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This is the second post in a series by Pastor Kyla, highlighting small and simple steps that, by God's grace, help us develop spiritually healthy families.

 My mom used to tell me that “its not what you say, it is how you say it that matters.” I have repeated the adage to my children, and heard many others say it to their children too, so I guess it must carry some level of merit. While tone and approach are significant factors in how a message is received (how we say it), I sense a need to revisit the actual content we communicate as well (what we say).

It turns out that what we say does matter - significantly.

As part of our Two Steps series, parents are invited to revisit the content of what we are saying to our children in these two ways.

 1) Speak encouragement instead of praise. In the Wizard of Oz the lion travels with Dorothy to seek out courage from the wizard. He seeks it because he believes he lacks it. In truth, the Lion didn't lack courage, he simply needed encouragement.  

Encouragement is defined as the act of giving someone confidence and hope. Most parents offer children praise. We hear lots of it on the side lines of soccer games. “Good job!” “Great work!” “Atta boy!” Yet, as we parent this week, take notice of the opportunities we are given to encourage our children beyond these words of praise. Encouragement seeks to build up a child and help them feel good about themselves. “I noticed the way you spoke big and loud when you asked the waiter for your meal. It must feel good to order for yourself.” Encouragement is specific, genuine, and helps identify for the child the way in which they are being grown. While praise is general, and offered without much need for creativity, encouragement requires attention, reflection, and intention on the part of the parent. The greater effort of encouragement, however, pays off big time in the life of a child. A toddler will risk walking without holding a hand, a child will try the new food on their plate, and a teen will attempt to master a new skill, all with a little, or a lot, of encouragement.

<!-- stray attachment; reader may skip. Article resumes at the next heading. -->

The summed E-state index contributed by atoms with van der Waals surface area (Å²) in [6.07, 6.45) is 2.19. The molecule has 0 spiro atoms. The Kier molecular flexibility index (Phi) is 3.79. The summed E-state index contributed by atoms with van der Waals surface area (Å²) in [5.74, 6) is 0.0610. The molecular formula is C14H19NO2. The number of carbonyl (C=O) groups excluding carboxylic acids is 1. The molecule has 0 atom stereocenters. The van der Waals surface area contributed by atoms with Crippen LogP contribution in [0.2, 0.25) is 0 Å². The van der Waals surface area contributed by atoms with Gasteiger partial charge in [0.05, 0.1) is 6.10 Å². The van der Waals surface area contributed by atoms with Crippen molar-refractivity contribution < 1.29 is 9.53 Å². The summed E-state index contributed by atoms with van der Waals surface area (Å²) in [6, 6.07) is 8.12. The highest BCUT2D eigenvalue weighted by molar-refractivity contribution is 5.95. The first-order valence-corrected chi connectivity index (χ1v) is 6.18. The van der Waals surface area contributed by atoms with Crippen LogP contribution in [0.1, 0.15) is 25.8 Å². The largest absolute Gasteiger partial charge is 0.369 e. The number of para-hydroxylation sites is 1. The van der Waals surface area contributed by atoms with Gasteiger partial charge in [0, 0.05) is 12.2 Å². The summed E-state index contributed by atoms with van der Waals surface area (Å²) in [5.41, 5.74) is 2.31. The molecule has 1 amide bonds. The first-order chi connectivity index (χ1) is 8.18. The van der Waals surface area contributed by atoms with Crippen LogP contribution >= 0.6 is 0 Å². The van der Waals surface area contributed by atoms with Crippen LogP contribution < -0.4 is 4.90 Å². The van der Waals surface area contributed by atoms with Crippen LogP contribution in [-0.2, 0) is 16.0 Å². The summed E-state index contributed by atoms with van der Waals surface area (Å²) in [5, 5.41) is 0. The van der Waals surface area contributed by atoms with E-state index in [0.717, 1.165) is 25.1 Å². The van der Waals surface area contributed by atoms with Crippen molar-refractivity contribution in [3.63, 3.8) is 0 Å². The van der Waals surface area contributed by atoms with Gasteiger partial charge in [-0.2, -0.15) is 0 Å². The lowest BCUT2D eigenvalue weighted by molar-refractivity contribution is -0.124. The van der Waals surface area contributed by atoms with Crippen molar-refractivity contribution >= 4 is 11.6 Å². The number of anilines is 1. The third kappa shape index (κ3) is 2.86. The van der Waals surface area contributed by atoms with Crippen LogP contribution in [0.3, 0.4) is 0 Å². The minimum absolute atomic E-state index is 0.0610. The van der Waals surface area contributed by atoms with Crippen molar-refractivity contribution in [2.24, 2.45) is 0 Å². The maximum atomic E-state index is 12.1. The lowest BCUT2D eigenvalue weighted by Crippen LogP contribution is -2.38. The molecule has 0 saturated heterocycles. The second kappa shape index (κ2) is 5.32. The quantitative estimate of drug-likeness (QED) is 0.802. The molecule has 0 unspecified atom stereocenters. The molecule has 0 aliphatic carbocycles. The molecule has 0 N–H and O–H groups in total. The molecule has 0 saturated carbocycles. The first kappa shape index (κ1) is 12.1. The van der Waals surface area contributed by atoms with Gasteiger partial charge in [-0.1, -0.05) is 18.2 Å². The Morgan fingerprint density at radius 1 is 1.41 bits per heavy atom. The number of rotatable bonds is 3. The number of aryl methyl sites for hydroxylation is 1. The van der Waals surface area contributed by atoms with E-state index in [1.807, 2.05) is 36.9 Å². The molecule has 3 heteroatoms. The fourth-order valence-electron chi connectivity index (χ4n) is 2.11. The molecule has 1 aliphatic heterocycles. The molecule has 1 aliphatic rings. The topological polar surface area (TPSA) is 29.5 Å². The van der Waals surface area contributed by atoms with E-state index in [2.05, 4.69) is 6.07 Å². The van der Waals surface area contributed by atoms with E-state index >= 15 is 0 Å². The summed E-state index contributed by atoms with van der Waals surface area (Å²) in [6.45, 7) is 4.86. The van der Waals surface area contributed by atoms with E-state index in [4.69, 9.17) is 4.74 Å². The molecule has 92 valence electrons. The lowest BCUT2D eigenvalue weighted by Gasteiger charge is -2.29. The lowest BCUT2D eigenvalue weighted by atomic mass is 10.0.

2) Seek forgiveness instead of being sorry. Learning to say “I'm sorry” is, to some, definitively Canadian. Being forgiven, however, is what we find at the heart of learning to live and move in our faith communities. As parents of faith, we should look for the opportunities to model for our children how one seeks forgiveness, rather than politely offering an “I'm sorry.” Those two words are typically offered with more of an intent to seek belated permission rather than authentic restoration.

In our home we try to identify the times in our lives that require forgiveness for making things right. This process involves knowing why we are sorry, directly seeking forgiveness, and offering our hope to move forward in a new way. “Kate, I am sorry I ate your Easter chocolate without asking. Will you forgive me? I will really try not to do it again.” The key to the whole exchange is that it is an exchange. “Can you forgive me?” The question indicates that a response is expected. As they hear the words “I forgive you,” our children learn that restored relationship involves action beyond ourselves. “I'm sorry” is all about "self." Forgiveness involves much more, and ultimately communicates the message of hope and grace at the center of the Gospel.


About the Two Steps series: Pastor Kyla wants to encourage parents with this truth – two steps forward and one step back is still moving forward. Instead of dwelling on the losses, it is helpful to ensure your two steps forward are well paced, sure-footed, and abundantly fruitful. Match this intention with the abundant grace of our God, and parenting is transformed from something we “survive” to the means by which we find ourselves enjoying God's kingdom-life.